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They Don’t Say Bad Words Do They?

August 6, 2014

I don’t know. But, I suspect the more financially successful you become the less you swear.

Really? Like what?

Oh, you know, your typical blue collar construction worker type, we expect him to swear like a drunken sailor, but someone like Bill Gates, wouldn’t need to.

I almost hated to break it to my friend. Bill Gates, not surprisingly, in addition to being the richest man in the world and the founder of Microsoft, was a bit of a local celebrity in the Seattle area. I was working for Microsoft, but lived out in Maple Valley, about 40 miles outside Seattle.

The only time I’d personally seen Bill (you got to call him Bill if you worked for the company) was at the company meetings. (The Time I Was Convinced We Were Attacked By Terrorists.) But, I worked with a lot of people who had worked with him individually. I was about to shatter my friend’s perception.

Swearing has a place in the IT field. I’m not saying that it’s right or wrong to swear, but if you go into IT, you should expect to hear it. Often it’s the typical day to day conversations that a profession largely dominated by men brings out.

“What the . . .”

“Son of a . . .”

You know what they are, and I do too. I’m not typing them because personally I choose not to swear. I can only remember breaking that personal rule a couple of times. The most famous was when I fired a guy named Sam. (He Also Deserved To Be Fired.)

My friend Dave (Heartmindcode.com) regularly swore but was trying to stop. We had a swear jar that Dave had to put $5 in every time he swore. He really wanted to stop, and he put a lot of money in the jar. I told him if I ever swore I’d contribute $50. When Sam expressed disbelief at being let go, after falling asleep on site at our biggest customer, I decided it was worth the money.

What the #$%@ were you thinking?

There are some people in computers who take it too extremes. My friend Janice was interviewing for a PM role at Microsoft. Our training team had been shut down and we were all looking for new jobs. She was really good and went through several rounds of interviews.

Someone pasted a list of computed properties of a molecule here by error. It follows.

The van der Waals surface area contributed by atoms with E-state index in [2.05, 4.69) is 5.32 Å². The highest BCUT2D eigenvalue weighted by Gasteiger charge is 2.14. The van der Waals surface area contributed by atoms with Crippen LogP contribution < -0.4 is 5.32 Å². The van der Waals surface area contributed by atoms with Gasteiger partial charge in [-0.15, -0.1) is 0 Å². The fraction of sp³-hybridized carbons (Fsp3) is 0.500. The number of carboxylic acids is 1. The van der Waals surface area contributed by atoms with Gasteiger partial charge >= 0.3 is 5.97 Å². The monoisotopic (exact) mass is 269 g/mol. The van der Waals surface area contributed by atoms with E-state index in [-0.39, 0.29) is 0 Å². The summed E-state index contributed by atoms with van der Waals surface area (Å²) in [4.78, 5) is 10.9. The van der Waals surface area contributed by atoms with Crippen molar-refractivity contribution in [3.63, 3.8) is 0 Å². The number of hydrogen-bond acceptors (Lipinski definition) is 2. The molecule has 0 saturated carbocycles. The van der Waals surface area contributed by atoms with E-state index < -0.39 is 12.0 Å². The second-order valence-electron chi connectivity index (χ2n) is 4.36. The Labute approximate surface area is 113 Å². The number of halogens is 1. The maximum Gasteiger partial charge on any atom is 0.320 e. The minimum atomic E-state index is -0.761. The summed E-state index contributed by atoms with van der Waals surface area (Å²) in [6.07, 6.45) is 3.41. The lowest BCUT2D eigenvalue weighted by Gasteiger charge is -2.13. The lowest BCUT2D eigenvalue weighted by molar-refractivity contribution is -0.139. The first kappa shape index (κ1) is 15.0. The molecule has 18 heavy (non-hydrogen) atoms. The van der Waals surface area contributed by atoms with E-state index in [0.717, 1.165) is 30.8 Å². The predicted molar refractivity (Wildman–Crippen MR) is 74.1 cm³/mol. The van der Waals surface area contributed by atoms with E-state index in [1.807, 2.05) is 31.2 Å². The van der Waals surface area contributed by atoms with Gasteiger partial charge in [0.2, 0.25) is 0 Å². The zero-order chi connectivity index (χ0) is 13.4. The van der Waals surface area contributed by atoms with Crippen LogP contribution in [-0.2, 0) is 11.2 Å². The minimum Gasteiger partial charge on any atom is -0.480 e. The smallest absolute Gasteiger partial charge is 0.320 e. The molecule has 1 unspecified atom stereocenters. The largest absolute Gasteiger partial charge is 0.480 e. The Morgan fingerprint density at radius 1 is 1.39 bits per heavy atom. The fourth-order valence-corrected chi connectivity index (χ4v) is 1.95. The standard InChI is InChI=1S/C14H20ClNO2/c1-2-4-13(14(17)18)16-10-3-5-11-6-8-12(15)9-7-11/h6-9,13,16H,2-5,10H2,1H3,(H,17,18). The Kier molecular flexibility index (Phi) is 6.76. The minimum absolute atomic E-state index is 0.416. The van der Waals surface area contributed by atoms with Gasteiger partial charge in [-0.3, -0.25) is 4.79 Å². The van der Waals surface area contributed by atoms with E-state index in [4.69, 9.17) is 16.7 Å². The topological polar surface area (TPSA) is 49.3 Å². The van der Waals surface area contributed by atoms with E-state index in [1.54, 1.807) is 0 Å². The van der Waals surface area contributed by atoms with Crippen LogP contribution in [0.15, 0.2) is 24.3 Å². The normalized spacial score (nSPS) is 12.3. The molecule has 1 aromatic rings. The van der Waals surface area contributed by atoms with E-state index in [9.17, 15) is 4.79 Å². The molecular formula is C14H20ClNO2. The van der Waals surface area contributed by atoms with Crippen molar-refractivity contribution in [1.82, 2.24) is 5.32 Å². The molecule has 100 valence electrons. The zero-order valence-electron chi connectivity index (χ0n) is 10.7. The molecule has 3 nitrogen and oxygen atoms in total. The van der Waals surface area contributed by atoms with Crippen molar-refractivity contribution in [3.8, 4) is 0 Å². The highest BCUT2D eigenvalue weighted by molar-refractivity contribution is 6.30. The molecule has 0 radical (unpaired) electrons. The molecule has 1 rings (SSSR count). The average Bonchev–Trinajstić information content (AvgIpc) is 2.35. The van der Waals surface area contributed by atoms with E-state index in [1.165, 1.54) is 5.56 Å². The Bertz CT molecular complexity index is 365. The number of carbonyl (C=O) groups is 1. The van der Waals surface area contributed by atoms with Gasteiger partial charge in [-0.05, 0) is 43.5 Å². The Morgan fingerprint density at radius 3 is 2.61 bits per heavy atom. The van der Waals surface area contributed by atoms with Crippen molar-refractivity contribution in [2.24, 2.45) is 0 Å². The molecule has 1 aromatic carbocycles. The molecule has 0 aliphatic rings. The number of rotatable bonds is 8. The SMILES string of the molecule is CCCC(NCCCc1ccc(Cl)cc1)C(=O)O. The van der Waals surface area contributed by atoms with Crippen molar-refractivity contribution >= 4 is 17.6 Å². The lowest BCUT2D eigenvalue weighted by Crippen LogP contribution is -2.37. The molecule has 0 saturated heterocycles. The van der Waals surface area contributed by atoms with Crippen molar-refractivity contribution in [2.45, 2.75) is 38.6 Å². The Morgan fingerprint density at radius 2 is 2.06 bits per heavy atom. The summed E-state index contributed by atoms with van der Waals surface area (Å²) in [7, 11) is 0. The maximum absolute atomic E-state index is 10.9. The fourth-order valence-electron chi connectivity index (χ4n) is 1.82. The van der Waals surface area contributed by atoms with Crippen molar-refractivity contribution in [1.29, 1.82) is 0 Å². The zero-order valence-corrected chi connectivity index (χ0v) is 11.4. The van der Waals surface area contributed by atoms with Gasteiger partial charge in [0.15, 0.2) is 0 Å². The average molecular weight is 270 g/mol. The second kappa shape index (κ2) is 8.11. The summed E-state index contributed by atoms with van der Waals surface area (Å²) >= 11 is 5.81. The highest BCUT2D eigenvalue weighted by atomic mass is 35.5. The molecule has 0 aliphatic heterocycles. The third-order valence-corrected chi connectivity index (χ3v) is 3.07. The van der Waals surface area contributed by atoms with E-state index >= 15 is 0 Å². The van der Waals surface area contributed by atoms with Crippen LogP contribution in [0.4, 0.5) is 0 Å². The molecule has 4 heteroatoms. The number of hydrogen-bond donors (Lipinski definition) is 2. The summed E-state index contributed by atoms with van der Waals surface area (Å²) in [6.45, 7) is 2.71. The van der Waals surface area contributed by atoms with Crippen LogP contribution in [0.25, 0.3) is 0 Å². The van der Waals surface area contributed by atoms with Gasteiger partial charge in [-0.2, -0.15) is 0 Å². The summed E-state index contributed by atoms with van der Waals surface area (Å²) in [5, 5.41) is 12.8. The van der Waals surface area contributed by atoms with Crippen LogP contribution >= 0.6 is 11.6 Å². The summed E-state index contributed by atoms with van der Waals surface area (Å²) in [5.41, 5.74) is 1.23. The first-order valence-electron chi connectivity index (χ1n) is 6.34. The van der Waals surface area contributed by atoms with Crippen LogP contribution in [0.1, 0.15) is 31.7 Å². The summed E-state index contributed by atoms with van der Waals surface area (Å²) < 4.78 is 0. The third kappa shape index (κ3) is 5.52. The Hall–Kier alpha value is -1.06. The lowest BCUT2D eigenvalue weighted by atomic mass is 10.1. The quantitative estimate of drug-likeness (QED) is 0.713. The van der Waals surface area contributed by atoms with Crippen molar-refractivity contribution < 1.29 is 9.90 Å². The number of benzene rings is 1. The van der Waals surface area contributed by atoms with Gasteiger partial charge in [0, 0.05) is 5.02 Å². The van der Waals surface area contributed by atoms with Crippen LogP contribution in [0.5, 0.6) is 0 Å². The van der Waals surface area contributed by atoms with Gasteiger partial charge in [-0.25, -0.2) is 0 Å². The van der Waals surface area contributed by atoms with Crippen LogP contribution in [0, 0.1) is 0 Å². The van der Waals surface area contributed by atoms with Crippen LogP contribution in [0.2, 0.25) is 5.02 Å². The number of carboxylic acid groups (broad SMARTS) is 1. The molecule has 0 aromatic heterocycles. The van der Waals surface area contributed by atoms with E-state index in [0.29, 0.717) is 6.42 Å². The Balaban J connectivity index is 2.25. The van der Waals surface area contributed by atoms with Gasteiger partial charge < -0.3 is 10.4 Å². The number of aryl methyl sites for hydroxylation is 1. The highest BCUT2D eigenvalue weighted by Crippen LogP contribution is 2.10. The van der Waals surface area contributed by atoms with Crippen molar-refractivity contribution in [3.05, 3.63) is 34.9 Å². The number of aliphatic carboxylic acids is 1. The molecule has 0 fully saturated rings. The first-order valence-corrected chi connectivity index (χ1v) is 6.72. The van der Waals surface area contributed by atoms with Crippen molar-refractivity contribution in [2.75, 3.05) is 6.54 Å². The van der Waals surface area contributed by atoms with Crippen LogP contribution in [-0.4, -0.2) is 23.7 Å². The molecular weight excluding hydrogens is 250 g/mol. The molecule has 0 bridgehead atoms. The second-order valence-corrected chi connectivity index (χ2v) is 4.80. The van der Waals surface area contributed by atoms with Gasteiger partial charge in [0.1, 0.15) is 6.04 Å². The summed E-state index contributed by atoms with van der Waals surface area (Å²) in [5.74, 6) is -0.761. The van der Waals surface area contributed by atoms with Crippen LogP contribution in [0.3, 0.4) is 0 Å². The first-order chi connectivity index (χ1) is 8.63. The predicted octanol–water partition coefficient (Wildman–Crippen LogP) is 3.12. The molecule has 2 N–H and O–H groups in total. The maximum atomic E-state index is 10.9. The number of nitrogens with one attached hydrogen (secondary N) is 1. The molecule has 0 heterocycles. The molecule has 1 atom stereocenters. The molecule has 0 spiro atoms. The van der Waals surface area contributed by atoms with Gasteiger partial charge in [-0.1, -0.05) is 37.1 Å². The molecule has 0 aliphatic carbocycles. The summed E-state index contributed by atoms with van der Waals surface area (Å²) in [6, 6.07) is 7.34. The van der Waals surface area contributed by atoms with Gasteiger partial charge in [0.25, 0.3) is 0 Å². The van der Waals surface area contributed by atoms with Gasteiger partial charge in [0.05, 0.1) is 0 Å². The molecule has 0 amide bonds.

During the second or third interview the person she was talking to suddenly got up and started screaming and swearing in her face.

Odd? Yes. Even for Microsoft.

His explanation was,

If you can’t handle that level of confrontation, you aren’t cut out to be in this group.

Not really. He was just a misogynistic jerk who was a little too attached to the supposed “power” of his position. (Sometimes You Have To Be A Jerk – No, You Are Just a Jerk.) Fortunately, I’ve never been part of a team or a company where my aversion to swearing was seen as weak or ineffective. If anything, it’s viewed as a strength, since you sometimes have to have a more robust vocabulary if you are going to skip using the shortcut words.

I’m not sure your interpretation of Bill Gates is quite accurate.

What do you mean?

When someone has a new idea for a product at Microsoft, they have to present to Bill. It’s a make or break meeting, and typically managers will get someone to coach the new person if they’ve never presented to him before.

Why do they need coaching?

Because it can be a little unsettling when the richest man in the world gets up in your face and yells, ‘THAT’S THE WORST F&*%ING IDEA I’VE EVER HEARD!

Rodney M Bliss is an author, columnist and IT Consultant. He lives in Pleasant Grove, UT with his lovely wife and thirteen children and one grandchild.

Follow him on
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or email him at rbliss at msn dot com

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